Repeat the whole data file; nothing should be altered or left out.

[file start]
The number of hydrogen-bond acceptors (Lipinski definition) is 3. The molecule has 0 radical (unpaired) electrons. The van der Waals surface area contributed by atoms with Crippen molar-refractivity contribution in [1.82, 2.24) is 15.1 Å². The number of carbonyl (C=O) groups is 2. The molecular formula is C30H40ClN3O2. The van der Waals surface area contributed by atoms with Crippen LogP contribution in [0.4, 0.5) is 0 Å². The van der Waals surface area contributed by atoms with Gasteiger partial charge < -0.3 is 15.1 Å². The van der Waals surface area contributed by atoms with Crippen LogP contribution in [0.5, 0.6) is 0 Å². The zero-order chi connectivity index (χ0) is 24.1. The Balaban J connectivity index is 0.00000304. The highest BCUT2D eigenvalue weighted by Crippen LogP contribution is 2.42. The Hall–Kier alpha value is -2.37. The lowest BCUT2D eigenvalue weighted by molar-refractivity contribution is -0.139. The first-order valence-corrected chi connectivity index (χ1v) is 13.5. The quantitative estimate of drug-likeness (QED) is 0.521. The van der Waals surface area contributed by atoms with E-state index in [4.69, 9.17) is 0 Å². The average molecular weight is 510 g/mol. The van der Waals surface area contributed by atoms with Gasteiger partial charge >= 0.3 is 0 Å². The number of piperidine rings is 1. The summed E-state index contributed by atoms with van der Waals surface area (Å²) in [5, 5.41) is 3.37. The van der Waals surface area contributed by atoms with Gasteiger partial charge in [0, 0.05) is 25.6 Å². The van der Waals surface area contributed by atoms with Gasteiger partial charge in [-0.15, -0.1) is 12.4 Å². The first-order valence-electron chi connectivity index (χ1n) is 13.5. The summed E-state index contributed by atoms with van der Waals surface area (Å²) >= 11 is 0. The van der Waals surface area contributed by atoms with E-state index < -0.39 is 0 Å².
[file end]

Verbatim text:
The number of hydrogen-bond acceptors (Lipinski definition) is 3. The molecule has 0 radical (unpaired) electrons. The van der Waals surface area contributed by atoms with Crippen molar-refractivity contribution in [1.82, 2.24) is 15.1 Å². The number of carbonyl (C=O) groups is 2. The molecular formula is C30H40ClN3O2. The van der Waals surface area contributed by atoms with Crippen LogP contribution in [0.4, 0.5) is 0 Å². The van der Waals surface area contributed by atoms with Gasteiger partial charge < -0.3 is 15.1 Å². The van der Waals surface area contributed by atoms with Crippen LogP contribution in [0.5, 0.6) is 0 Å². The zero-order chi connectivity index (χ0) is 24.1. The Balaban J connectivity index is 0.00000304. The highest BCUT2D eigenvalue weighted by Crippen LogP contribution is 2.42. The Hall–Kier alpha value is -2.37. The lowest BCUT2D eigenvalue weighted by molar-refractivity contribution is -0.139. The first-order valence-corrected chi connectivity index (χ1v) is 13.5. The quantitative estimate of drug-likeness (QED) is 0.521. The van der Waals surface area contributed by atoms with E-state index in [4.69, 9.17) is 0 Å². The average molecular weight is 510 g/mol. The van der Waals surface area contributed by atoms with Gasteiger partial charge >= 0.3 is 0 Å². The number of piperidine rings is 1. The summed E-state index contributed by atoms with van der Waals surface area (Å²) in [5, 5.41) is 3.37. The van der Waals surface area contributed by atoms with Gasteiger partial charge in [0, 0.05) is 25.6 Å². The van der Waals surface area contributed by atoms with Gasteiger partial charge in [-0.15, -0.1) is 12.4 Å². The first-order valence-electron chi connectivity index (χ1n) is 13.5. The summed E-state index contributed by atoms with van der Waals surface area (Å²) >= 11 is 0. The van der Waals surface area contributed by atoms with E-state index < -0.39 is 0 Å².